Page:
Reference: John 10:27-29
When you seek to preserve something, you want to keep it in its current state, or in a usable condition: so it can be kept. For example, gardeners grow and can their vegetables, keeping them usable for a future date. Other applications of the word include preserving something from the past, or making sure that something of value will still be of value at some point in the future.
All these scenarios contain a simple concept: the thing being preserved does not preserve itself. The owner or caretaker provides so that the preservation can take place.
I trust that as we have been examining the message of the gospel, using the 1st Q&A of the Heidelberg Catechism, it is clear that our salvation is about what God has done for us, for those He has determined to save. This fact does not change as we turn to the future of our faith, our preservation.
Your hope of salvation is in God; your hope in the permanency or preservation of your salvation is in God. We come to the words in the catechism, “and so preserves me.” They follow the statement concerning payment for sin and redemption from the Devil. Very simply put, part of the good news to you in the message of the gospel, as captured by this creed, is that God has promised to you to preserve you as one of His own. That means God keeps your sin covered. You remain redeemed from the power of the Devil.
This is simple covenant theology: God has legally bound Himself by oath to save a people. That promise of salvation does not refer to a mere possibility, but the fact of God possessing a people who will be saved. It is sure and certain.
For anything to be sure and certain, there must be a reason or a basis established to keep it from fading away. I gave some human examples we use for preservation. Yet all of them are limited. No preserved vegetables will stay edible forever. However, the difference is that we are talking about God’s work of salvation, a permanent process. Your salvation, your comfort depends entirely on what God has done. The catechism helps you and me learn from Scripture, explaining the good news of all that God has done.
Your trust and confidence, your faith, and your hope for the future are grounded totally and completely on what God has done for you.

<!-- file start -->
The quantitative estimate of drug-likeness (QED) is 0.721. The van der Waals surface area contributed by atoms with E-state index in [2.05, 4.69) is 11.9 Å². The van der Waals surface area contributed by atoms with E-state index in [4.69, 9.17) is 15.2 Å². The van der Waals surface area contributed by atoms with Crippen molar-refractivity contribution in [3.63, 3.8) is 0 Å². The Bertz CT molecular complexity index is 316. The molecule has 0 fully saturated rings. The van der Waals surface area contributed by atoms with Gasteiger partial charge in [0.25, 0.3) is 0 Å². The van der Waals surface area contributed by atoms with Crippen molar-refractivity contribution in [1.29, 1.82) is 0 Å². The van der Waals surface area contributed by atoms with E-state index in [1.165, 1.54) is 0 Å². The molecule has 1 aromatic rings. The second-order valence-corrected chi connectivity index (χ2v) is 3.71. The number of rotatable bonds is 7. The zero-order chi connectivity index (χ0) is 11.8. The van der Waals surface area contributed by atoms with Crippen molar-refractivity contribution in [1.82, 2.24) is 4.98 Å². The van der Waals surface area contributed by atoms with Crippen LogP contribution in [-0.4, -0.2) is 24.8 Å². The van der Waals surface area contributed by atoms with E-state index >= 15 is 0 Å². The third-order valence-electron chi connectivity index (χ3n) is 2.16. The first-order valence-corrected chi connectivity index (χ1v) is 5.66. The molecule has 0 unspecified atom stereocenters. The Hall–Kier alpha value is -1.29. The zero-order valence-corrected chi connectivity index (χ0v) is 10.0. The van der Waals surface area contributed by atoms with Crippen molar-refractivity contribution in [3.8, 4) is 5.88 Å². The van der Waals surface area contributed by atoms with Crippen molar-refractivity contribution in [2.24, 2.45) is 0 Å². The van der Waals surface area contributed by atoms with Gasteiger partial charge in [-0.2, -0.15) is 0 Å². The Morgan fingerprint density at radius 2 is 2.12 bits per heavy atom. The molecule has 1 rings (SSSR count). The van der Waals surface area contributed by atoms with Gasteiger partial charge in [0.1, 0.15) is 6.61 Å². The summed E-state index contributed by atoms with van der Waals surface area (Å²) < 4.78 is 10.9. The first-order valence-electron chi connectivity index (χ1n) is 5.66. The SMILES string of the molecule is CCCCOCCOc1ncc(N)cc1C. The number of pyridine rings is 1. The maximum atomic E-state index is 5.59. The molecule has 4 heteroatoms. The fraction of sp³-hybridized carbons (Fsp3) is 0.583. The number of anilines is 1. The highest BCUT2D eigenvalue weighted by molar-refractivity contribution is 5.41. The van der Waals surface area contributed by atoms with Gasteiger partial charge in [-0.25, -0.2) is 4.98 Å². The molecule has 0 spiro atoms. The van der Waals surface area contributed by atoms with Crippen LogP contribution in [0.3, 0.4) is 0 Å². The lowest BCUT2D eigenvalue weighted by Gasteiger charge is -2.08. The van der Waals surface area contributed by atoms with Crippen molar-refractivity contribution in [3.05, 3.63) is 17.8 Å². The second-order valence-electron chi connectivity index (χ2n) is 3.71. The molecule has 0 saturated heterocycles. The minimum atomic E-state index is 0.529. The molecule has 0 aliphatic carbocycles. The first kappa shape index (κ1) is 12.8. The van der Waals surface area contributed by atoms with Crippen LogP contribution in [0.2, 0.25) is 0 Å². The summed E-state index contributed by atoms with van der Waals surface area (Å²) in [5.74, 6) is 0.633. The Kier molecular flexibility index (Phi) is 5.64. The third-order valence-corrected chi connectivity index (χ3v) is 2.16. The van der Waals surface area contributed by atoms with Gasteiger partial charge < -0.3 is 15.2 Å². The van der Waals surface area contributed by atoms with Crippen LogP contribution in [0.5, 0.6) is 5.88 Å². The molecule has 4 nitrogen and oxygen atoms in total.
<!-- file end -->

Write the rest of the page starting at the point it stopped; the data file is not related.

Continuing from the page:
Today we are going to look specifically at what it means for you and me, individual believers preserved by Jesus Christ. And if the individual is preserved, it follows that the church is preserved. I intend to first address the individual’s preservation, and then come back to the same statement later to see how the church is preserved.
By the will of the Father
As we seek to understand God’s work of preservation, let us be absolutely clear about what we mean when we speak of God being the author of our salvation. The issue is really quite simple. Is salvation actually the accomplished work of God in every aspect, or is it a message God presents so you know what you can and must do to be saved? What about God doing the first part, bringing you to faith — then it is up to you to maintain that faith? Is it a God-centered salvation or a man-centered salvation?
Sadly, many Christians regard salvation as man-centered, at least partially. Certainly most would acknowledge that Jesus did something for them, even that he did everything, but when it comes to the response of faith, personally embracing Jesus’ work as planned by the Father, and continuing in that faith — well, that becomes man’s part.
If that were true, Scripture clearly teaches that, owing to man’s sinful condition post-fall, not one person would be saved. “Dead in sin” means dead, unable to respond to God.
As Jesus speaks of the good shepherd, he does speak of the sheep hearing and following him. But notice the relationship between Jesus and the sheep as he speaks of this.
My sheep hear my voice, and I know them, and they follow me. I give them eternal life, and they will never perish, and no one will snatch them out of my hand. My Father, who has given them to me, is greater than all, and no one is able to snatch them out of the Father’s hand. (John 10:27-29 ESV)
There exists a clear relationship with the believers belonging to him. “My sheep… I know them.” Regarding those who do not hear and follow, as mentioned in vs. 26, those who do not believe are not his sheep.
So how does this relationship of belonging to Jesus come about? This is answered clearly in vs. 29: “my Father… has given them to me.” Even more clear in this regard is the statement we have in John 6:39, specifically mentioning that the sheep for which Jesus accomplishes salvation are given to him by the Father.
Blog post content taken from a sermon series delivered by Dr. Maynard Koerner, President and Professor of Ministerial Studies at Heidelberg Theological Seminary.